"We've finished just under 1 million sq. ft. of industrial space already this year," says Ab Atkins, MEPC regional industrial vice president. "We've finished a 380,000 sq. ft. corporate headquarters and distribution center for Craftmade International Inc. in Coppell."

MEPC still has about 560,000 sq. ft. of warehouse projects under construction.

"During the coming months we're going to be starting a series of developments that will total about 940,000 sq. ft. in Irving, Lewisville and Coppell," Atkins says. "These buildings are going to be geared more for smaller tenants and higher finish tenants."

Construction begins in retail

After taking a break in building in late 1995 and early this year, Dallas retail developers have started back up with more shopping center construction.

Almost 1 million sq. ft. of additional retail space was built in the area during the first half of 1996. That compares with 1.6 million sq. ft. of retail construction in 1995, according to surveys by Dallas' Weitzman Group.

"Since the majority of the new construction is already preleased, there is not going to be a lot of excess space," says Weitzman Group president Herbert Weitzman. "Our retail market is on track to exceed what we saw in 1995."

Developers and market analysts attributed the strong retail construction market in Dallas to rapid economic growth in the area.

"The economic indicators are so strong in this part of the country that it is driving construction and leasing," Weitzman says. "Retailers and restaurants continued to open at a steady clip during the first half of 1996 as they sought their share of the area's strong sales."

Expanding retailers fueled 1.6 million sq. ft. of shopping center absorption in the first half of 1996 -- about the same leasing rate as last year.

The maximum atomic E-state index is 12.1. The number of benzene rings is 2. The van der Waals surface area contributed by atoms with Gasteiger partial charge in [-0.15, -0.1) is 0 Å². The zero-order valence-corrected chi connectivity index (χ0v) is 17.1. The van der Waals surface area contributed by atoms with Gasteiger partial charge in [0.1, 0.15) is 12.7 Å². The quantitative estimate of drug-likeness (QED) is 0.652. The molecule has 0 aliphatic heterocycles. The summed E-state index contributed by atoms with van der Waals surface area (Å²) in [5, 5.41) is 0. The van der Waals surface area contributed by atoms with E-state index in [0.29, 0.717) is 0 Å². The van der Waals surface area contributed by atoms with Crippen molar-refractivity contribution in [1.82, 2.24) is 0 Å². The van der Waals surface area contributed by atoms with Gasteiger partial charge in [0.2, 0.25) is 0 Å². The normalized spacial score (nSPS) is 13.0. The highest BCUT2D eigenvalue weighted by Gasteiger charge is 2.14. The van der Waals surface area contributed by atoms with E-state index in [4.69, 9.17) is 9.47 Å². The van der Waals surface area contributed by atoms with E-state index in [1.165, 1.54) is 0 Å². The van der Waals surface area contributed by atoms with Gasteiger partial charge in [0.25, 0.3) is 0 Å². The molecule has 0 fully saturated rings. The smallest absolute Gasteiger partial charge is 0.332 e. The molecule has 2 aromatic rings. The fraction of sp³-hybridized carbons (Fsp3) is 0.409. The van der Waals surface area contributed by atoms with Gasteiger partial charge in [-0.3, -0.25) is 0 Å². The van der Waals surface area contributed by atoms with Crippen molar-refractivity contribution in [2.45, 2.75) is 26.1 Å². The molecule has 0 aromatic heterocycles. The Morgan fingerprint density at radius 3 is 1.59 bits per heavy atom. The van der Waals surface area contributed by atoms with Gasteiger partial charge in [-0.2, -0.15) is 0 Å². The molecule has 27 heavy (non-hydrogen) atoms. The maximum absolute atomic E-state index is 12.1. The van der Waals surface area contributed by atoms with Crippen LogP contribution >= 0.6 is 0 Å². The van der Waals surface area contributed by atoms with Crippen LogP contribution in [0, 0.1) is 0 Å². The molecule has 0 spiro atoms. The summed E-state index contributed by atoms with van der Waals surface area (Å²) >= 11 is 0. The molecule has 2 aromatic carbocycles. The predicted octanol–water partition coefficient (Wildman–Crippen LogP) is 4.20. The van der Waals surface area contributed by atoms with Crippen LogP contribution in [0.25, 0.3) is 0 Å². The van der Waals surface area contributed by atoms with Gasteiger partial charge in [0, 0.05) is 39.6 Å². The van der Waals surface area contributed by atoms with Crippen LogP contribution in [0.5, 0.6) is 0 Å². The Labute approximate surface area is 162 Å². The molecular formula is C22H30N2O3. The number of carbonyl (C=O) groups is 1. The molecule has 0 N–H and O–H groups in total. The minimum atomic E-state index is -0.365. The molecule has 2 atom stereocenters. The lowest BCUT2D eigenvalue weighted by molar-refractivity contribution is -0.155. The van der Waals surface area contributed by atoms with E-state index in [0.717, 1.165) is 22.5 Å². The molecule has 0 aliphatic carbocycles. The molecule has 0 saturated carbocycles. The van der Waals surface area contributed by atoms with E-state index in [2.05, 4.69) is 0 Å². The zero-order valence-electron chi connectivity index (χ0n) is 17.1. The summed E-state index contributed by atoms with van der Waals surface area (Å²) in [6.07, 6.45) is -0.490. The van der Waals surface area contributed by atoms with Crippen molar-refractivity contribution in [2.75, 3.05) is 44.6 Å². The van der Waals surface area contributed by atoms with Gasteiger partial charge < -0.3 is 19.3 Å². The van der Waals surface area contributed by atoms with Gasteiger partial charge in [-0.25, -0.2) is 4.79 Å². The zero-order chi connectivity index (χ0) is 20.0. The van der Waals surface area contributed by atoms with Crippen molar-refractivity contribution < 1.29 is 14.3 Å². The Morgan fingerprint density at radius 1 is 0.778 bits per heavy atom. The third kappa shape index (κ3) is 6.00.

Overall vacancy rates have dwindled to the lowest point in more than 10 years. At the end of July, about 12% of Dallas' retail space was empty. And many areas, including far North Dallas and the Park Cities/Oak Lawn area, have less than a 10% average vacancy.

Retail tenants in new strip centers are paying $ 16 to $ 18 per sq. ft. annually on average, according to the Weitzman Group. That's up from an area average rent of about $10 per sq. ft. in recent years.

Many prime retail centers are quoting more than $25 per sq. ft.

"Development and build-to-suit are accounting for most of the market's activity," says Vaughn Miller, who heads the retail brokerage division for Miller Commercial Real Estate. "There is a lot of in-fill development on previously undeveloped locations. But the in-line space isn't leasing as fast as I would have thought," Miller says.

The largest new Dallas retail project is Houston-based Hines Interests' addition to its 12-year-old Galleria shopping mall. Along with Texas' first Nordstrom's store, the three-level expansion includes about 150,000 sq. ft. of multitenant space.

Just east of the Galleria, expansion is also under way at Valley View shopping mall. Owner LaSalle Partners has leased a vacant Bloomingdales department store to JCPenney.

Southwest Properties Group is also doing an extensive renovation of the 11year-old Village on the Parkway shopping center just north of the Galleria. Southwest Properties acquired the 375,000 sq. ft. specialty shopping center from Metropolitan Life Insurance and is spending about $30 million to update it.

DalMac Investments Corp. is continuing its retail development adjacent to the Vista Ridge Mall in Lewisville. The three-phase Vista Ridge Village complex was started in 1993. DalMac recently signed several new anchor tenants including HomePlace, Talbots and Discount Party Super Store.

Cencor Realty Services Inc., the development affiliate of the Weitzman Group, is building the 128,500 sq. ft. Willow Bend Market shopping center in West Plano. The development is anchored by a 70,500 sq. ft. Tom Thumb store.

Transwestern Property Co. and Lowe Enterprises have remodeled the 325,000 sq. ft. White Rock Marketplace shopping center in northeast Dallas. Anchors in the project include Tom Thumb supermarket, Marshalls, Home Depot and Service Merchandise.

Several new regional shopping centers have been announced for the Dallas area and are in the planning stages.